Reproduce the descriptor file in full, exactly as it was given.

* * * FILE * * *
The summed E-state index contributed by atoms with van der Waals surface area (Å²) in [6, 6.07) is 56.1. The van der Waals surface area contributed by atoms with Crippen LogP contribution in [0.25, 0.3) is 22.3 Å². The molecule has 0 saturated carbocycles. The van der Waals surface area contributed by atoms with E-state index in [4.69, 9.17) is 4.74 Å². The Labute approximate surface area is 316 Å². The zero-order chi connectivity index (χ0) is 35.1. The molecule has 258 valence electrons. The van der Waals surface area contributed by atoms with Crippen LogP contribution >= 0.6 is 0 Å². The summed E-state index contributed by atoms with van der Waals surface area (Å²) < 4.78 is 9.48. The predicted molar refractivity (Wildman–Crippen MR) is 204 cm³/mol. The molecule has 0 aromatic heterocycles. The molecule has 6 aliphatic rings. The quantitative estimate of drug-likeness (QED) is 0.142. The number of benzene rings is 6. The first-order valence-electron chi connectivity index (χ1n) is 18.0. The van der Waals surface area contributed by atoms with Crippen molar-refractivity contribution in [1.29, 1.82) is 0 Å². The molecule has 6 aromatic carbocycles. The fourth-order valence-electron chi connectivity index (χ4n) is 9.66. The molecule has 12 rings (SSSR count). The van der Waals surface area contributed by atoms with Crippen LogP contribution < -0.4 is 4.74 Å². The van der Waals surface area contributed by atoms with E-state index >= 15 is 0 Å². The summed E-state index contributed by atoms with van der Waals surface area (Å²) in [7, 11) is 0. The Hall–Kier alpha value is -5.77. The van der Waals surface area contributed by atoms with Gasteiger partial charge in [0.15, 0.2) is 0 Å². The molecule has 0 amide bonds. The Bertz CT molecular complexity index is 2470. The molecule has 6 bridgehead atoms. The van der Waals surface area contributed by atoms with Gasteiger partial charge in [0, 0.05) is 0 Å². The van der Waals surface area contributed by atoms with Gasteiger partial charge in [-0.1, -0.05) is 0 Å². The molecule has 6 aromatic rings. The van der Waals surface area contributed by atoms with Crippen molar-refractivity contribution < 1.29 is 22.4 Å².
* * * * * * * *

The summed E-state index contributed by atoms with van der Waals surface area (Å²) in [6, 6.07) is 56.1. The van der Waals surface area contributed by atoms with Crippen LogP contribution in [0.25, 0.3) is 22.3 Å². The molecule has 0 saturated carbocycles. The van der Waals surface area contributed by atoms with E-state index in [4.69, 9.17) is 4.74 Å². The Labute approximate surface area is 316 Å². The zero-order chi connectivity index (χ0) is 35.1. The molecule has 258 valence electrons. The van der Waals surface area contributed by atoms with Crippen LogP contribution >= 0.6 is 0 Å². The summed E-state index contributed by atoms with van der Waals surface area (Å²) < 4.78 is 9.48. The predicted molar refractivity (Wildman–Crippen MR) is 204 cm³/mol. The molecule has 0 aromatic heterocycles. The molecule has 6 aliphatic rings. The quantitative estimate of drug-likeness (QED) is 0.142. The number of benzene rings is 6. The first-order valence-electron chi connectivity index (χ1n) is 18.0. The van der Waals surface area contributed by atoms with Crippen molar-refractivity contribution in [1.29, 1.82) is 0 Å². The molecule has 6 aromatic carbocycles. The fourth-order valence-electron chi connectivity index (χ4n) is 9.66. The molecule has 12 rings (SSSR count). The van der Waals surface area contributed by atoms with Crippen LogP contribution < -0.4 is 4.74 Å². The van der Waals surface area contributed by atoms with E-state index >= 15 is 0 Å². The summed E-state index contributed by atoms with van der Waals surface area (Å²) in [7, 11) is 0. The Hall–Kier alpha value is -5.77. The van der Waals surface area contributed by atoms with Gasteiger partial charge in [0.15, 0.2) is 0 Å². The molecule has 0 amide bonds. The Bertz CT molecular complexity index is 2470. The molecule has 6 bridgehead atoms. The van der Waals surface area contributed by atoms with Gasteiger partial charge in [0, 0.05) is 0 Å². The van der Waals surface area contributed by atoms with Gasteiger partial charge in [-0.1, -0.05) is 0 Å². The molecule has 6 aromatic rings. The van der Waals surface area contributed by atoms with Crippen molar-refractivity contribution < 1.29 is 22.4 Å².